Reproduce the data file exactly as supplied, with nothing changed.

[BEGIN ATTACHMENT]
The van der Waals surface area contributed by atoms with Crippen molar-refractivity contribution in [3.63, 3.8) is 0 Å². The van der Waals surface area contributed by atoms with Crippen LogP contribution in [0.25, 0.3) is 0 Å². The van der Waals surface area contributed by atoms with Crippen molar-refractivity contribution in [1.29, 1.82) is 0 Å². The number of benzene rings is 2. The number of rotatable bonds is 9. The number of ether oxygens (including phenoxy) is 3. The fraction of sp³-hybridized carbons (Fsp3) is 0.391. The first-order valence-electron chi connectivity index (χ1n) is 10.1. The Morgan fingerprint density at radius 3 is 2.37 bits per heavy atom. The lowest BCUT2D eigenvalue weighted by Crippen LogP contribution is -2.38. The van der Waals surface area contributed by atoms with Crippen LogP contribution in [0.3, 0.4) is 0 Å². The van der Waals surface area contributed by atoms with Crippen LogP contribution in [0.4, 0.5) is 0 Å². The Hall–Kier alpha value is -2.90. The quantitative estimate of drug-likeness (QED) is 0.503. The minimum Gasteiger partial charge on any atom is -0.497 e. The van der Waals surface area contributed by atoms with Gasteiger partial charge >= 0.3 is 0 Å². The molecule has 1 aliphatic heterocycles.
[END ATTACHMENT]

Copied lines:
The van der Waals surface area contributed by atoms with Crippen molar-refractivity contribution in [3.63, 3.8) is 0 Å². The van der Waals surface area contributed by atoms with Crippen LogP contribution in [0.25, 0.3) is 0 Å². The van der Waals surface area contributed by atoms with Crippen molar-refractivity contribution in [1.29, 1.82) is 0 Å². The number of benzene rings is 2. The number of rotatable bonds is 9. The number of ether oxygens (including phenoxy) is 3. The fraction of sp³-hybridized carbons (Fsp3) is 0.391. The first-order valence-electron chi connectivity index (χ1n) is 10.1. The Morgan fingerprint density at radius 3 is 2.37 bits per heavy atom. The lowest BCUT2D eigenvalue weighted by Crippen LogP contribution is -2.38. The van der Waals surface area contributed by atoms with Crippen LogP contribution in [0.3, 0.4) is 0 Å². The van der Waals surface area contributed by atoms with Crippen LogP contribution in [0.4, 0.5) is 0 Å². The Hall–Kier alpha value is -2.90. The quantitative estimate of drug-likeness (QED) is 0.503. The minimum Gasteiger partial charge on any atom is -0.497 e. The van der Waals surface area contributed by atoms with Gasteiger partial charge >= 0.3 is 0 Å². The molecule has 1 aliphatic heterocycles.